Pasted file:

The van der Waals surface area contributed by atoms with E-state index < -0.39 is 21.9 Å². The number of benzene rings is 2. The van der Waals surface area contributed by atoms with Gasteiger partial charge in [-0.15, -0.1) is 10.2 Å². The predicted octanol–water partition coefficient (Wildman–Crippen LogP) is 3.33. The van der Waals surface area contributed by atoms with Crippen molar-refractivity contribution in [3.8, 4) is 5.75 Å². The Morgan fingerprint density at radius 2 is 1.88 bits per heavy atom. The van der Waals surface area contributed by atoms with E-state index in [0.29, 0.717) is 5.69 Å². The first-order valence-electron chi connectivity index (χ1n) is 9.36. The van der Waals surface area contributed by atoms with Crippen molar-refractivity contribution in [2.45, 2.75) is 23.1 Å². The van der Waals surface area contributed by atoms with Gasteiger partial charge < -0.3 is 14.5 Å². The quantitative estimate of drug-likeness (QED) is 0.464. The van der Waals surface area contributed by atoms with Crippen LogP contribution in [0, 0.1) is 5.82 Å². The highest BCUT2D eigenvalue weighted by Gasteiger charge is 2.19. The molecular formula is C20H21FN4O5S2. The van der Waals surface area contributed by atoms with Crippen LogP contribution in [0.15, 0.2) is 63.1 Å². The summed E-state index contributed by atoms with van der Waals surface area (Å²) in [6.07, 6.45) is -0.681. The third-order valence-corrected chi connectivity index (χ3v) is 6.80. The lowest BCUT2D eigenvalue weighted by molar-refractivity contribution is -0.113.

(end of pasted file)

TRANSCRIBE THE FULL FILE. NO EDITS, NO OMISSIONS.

The van der Waals surface area contributed by atoms with E-state index < -0.39 is 21.9 Å². The number of benzene rings is 2. The van der Waals surface area contributed by atoms with Gasteiger partial charge in [-0.15, -0.1) is 10.2 Å². The predicted octanol–water partition coefficient (Wildman–Crippen LogP) is 3.33. The van der Waals surface area contributed by atoms with Crippen molar-refractivity contribution in [3.8, 4) is 5.75 Å². The Morgan fingerprint density at radius 2 is 1.88 bits per heavy atom. The van der Waals surface area contributed by atoms with E-state index in [0.29, 0.717) is 5.69 Å². The first-order valence-electron chi connectivity index (χ1n) is 9.36. The van der Waals surface area contributed by atoms with Crippen molar-refractivity contribution in [2.45, 2.75) is 23.1 Å². The van der Waals surface area contributed by atoms with Gasteiger partial charge < -0.3 is 14.5 Å². The quantitative estimate of drug-likeness (QED) is 0.464. The van der Waals surface area contributed by atoms with Crippen LogP contribution in [0, 0.1) is 5.82 Å². The highest BCUT2D eigenvalue weighted by Gasteiger charge is 2.19. The molecular formula is C20H21FN4O5S2. The van der Waals surface area contributed by atoms with Crippen LogP contribution in [0.15, 0.2) is 63.1 Å². The summed E-state index contributed by atoms with van der Waals surface area (Å²) in [6.07, 6.45) is -0.681. The third-order valence-corrected chi connectivity index (χ3v) is 6.80. The lowest BCUT2D eigenvalue weighted by molar-refractivity contribution is -0.113.